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Thread: Accessing static method

  1. #1
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    Question Accessing static method

    Bit of a newbie question but this has always baffled me and I have not been able to get a simple answer.

    Just wonder why Netbeans moans about this code

    frame = new JFrame();
            frame.setDefaultCloseOperation(JFrame.EXIT_ON_CLOSE);
            frame.setDefaultLookAndFeelDecorated(true);


    Why does it complain about accessing a static method?

    When I ask it to change it, it does this:

    frame = new JFrame();
    frame.setDefaultCloseOperation(JFrame.EXIT_ON_CLOS E);
    JFrame.setDefaultLookAndFeelDecorated(true);

    Which does not look right to me? (How would java know I am referring to the frame I am creating and not just frames in general).

    I also note that net beans does not say anything when I do this

    frame = new JFrame();
    frame.setDefaultCloseOperation(JFrame.EXIT_ON_CLOS E);
    setDefaultLookAndFeelDecorated(true);

    So which is correct here?
    Last edited by argolian; February 16th, 2011 at 05:47 AM.


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    Default Re: Accessing static method

    Hmm, I can't seem to spot the difference between any of the code you posted
    Is your JFrame frame; declared outside of the main method?
    Please use [highlight=Java]//code goes here...[/highlight] tags when posting your code

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    Default Re: Accessing static method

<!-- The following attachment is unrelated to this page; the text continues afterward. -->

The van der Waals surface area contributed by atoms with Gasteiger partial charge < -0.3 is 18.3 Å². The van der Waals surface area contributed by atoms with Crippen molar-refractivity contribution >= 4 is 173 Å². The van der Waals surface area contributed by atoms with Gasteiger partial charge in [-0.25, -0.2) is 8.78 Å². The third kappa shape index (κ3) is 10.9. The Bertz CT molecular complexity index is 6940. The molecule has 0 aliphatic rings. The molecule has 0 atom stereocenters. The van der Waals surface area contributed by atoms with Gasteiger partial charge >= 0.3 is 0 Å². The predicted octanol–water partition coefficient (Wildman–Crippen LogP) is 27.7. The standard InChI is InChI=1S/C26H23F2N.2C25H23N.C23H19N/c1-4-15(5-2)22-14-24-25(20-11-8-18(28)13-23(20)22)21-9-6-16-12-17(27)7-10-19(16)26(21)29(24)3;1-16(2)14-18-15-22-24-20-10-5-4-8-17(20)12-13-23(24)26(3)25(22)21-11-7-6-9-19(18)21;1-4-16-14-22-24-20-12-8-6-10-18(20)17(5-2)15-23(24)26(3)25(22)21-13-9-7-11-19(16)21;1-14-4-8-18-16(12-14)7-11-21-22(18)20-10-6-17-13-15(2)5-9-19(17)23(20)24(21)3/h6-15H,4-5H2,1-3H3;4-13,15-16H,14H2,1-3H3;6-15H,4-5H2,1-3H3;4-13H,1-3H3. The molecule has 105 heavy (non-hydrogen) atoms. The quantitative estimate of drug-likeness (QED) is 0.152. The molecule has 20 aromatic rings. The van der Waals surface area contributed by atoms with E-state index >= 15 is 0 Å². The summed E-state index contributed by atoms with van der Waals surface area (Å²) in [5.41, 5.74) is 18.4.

frame.setDefaultLookAndFeelDecorated(true);

    The above code is accessing a static method from an defined instance. It will still compile, but you will receive a warning. You should listen to your compiler, access static methods the correct way...by using the class name followed by the static variable/method.
    JFrame.setDefaultLookAndFeelDecorated(true);

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    Default Re: Accessing static method

    Bear in mind that we're talking about defaults, so it is ok to set these for frames in general (until you say otherwise).

    If you check the reference, indeed setDefaultLookAndFeelDecorated() is static and setDefaultCloseOperation() isn't. Not sure why, but it is the case:
    Java Platform SE 6

    Your import javax.swing.JFrame; has to be what allows you to leave off the JFrame part. It wasn't completely clear to me that that always works when you have the import statement, but I'd say that's gotta be the reason why NetBeans doesn't complain.

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    Default Re: Accessing static method

    Quote Originally Posted by aisthesis View Post
    Your import javax.swing.JFrame; has to be what allows you to leave off the JFrame part. It wasn't completely clear to me that that always works when you have the import statement, but I'd say that's gotta be the reason why NetBeans doesn't complain.
    This is not true. Would have to see all of his code to know the reason. I would guess that the object that contains the method, that contains that code, is extending JFrame (or extending something that is extending JFrame).

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